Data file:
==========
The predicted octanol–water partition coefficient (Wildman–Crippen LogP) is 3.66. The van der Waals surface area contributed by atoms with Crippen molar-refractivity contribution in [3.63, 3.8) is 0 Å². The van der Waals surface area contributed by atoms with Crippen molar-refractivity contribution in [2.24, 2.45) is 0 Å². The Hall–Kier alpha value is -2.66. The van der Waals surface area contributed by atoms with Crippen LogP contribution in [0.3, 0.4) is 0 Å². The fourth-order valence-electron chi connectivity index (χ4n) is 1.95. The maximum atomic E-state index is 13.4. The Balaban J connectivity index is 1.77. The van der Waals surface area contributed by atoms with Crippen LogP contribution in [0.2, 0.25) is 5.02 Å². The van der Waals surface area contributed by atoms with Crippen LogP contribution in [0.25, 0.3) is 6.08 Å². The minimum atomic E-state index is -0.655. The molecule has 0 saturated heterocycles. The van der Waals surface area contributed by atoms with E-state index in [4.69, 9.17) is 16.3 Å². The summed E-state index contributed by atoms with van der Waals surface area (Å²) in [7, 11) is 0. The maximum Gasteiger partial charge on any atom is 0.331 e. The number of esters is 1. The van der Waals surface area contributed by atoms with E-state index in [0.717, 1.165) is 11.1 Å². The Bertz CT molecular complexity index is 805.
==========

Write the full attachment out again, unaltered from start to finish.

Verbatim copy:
The predicted octanol–water partition coefficient (Wildman–Crippen LogP) is 3.66. The van der Waals surface area contributed by atoms with Crippen molar-refractivity contribution in [3.63, 3.8) is 0 Å². The van der Waals surface area contributed by atoms with Crippen molar-refractivity contribution in [2.24, 2.45) is 0 Å². The Hall–Kier alpha value is -2.66. The van der Waals surface area contributed by atoms with Crippen LogP contribution in [0.3, 0.4) is 0 Å². The fourth-order valence-electron chi connectivity index (χ4n) is 1.95. The maximum atomic E-state index is 13.4. The Balaban J connectivity index is 1.77. The van der Waals surface area contributed by atoms with Crippen LogP contribution in [0.2, 0.25) is 5.02 Å². The van der Waals surface area contributed by atoms with Crippen LogP contribution in [0.25, 0.3) is 6.08 Å². The minimum atomic E-state index is -0.655. The molecule has 0 saturated heterocycles. The van der Waals surface area contributed by atoms with E-state index in [4.69, 9.17) is 16.3 Å². The summed E-state index contributed by atoms with van der Waals surface area (Å²) in [7, 11) is 0. The maximum Gasteiger partial charge on any atom is 0.331 e. The number of esters is 1. The van der Waals surface area contributed by atoms with E-state index in [0.717, 1.165) is 11.1 Å². The Bertz CT molecular complexity index is 805.